The design for time-series databases is built around storing numbers, not text strings. It may not be practical – and certainly is not possible with Prometheus – for a metric or datapoint to have a value such as “RUNNING”. Tags or Labels are the mechanism to associate some text with the metric. These tags are for long-lived values, not for things that might change frequently such as the depth of a queue. For the channel information, tags include the channel name along with several other pieces of identification intended to distinguish between multiple instances of the same channel name. You might, for example, have multiple receiver or svrconn channels running simultaneously with the same name. But the combination of the channel name along with its connname and the other labels make it unique. Grafana can display these tags in the legends describing panels.

How does it work

Unlike the published resource statistics, we find the channel status by polling the queue manager and issuing the equivalent of the DISPLAY CHSTATUS command. You can see the commands and the attributes extracted from the response in the channel.go source file. That command accepts generic names, so you do not have to restart the collector if you create a new channel whose name matches one already provided in the program’s configuration.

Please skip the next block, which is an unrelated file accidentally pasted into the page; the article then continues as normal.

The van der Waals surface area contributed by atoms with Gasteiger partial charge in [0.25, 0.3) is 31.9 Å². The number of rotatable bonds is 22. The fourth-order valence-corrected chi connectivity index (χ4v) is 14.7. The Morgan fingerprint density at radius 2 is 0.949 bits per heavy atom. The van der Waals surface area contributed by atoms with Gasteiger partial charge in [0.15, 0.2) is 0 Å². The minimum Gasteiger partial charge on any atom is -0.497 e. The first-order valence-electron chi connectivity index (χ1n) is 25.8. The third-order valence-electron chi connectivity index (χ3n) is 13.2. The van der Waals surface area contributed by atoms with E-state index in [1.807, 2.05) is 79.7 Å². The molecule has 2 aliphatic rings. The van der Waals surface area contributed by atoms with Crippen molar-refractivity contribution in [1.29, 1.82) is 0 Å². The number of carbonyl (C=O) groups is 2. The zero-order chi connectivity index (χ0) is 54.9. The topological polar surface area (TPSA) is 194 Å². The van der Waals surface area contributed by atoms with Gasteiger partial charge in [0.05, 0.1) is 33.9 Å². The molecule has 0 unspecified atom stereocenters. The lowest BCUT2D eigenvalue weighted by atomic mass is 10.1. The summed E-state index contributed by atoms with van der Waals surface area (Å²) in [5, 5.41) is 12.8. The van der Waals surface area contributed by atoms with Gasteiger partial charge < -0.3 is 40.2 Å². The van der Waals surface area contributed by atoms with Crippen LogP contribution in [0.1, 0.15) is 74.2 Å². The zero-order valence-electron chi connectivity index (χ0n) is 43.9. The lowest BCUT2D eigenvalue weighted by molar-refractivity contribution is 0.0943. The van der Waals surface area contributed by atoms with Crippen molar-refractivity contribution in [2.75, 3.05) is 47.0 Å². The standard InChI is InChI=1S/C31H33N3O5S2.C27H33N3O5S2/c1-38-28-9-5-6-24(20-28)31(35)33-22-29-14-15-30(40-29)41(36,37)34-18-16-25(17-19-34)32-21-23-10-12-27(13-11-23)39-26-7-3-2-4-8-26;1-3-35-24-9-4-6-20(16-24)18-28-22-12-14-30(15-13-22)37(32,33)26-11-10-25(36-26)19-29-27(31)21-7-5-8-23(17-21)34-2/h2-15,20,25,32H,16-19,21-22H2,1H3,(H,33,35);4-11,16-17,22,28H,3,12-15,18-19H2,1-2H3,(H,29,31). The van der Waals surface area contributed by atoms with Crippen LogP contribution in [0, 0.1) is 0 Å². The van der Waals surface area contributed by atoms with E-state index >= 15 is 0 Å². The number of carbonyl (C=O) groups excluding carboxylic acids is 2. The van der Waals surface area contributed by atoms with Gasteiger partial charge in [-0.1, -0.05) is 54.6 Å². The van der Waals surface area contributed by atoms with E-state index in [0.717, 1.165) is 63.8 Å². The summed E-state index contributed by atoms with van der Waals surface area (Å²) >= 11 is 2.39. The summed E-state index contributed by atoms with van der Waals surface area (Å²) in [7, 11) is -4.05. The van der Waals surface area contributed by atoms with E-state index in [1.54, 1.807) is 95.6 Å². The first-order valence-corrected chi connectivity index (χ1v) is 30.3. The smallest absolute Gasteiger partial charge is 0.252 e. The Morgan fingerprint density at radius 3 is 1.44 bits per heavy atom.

How to configure it

Both the Prometheus and JSON collector programs accept a -ibmmq.monitoredChannels parameter. This is a comma-separated list of generic patterns, with trailing “*” characters. For example


Start the collector with that option, and it then reports the status at each interval. You can modify the interval for the channel information polling independently of the Prometheus collection interval. Use the -pollInterval option for that. You may want to use it when the queue statistics are being gathered frequently, and you don’t want to add the extra channel status polling at every iteration.


The package includes a sample Grafana dashboard that shows channel status. If you import that dashboard to your Grafana environment, you can look at details of how the panels are constructed to create your own queries.


After the initial release of the Prometheus interface, several people asked for additional information, particularly around MQ channels. I hope this goes some way to meeting those requests.

November 20 2018 Update – Additional status and z/OS support

Last week I was with a group of z/OS customers and mentioned this new channel status support. While talking, I realised that even though MQ on z/OS does not implement the published resource statistics that are the basis of this MQ monitor, the channel status would work there. And adding a little bit of queue information was also feasible based on the DISPLAY QSTATUS command. The audience was rather enthusastic about the idea, one customer in particular saying that he had been just been given instruction to put some level of Prometheus monitoring around his organisation’s queue managers. So I added that feature and it is now available from the GitHub repository.

Prometheus and z/OS
Using Prometheus to monitor z/OS queue managers

This post was last updated on November 25th, 2019 at 09:53 am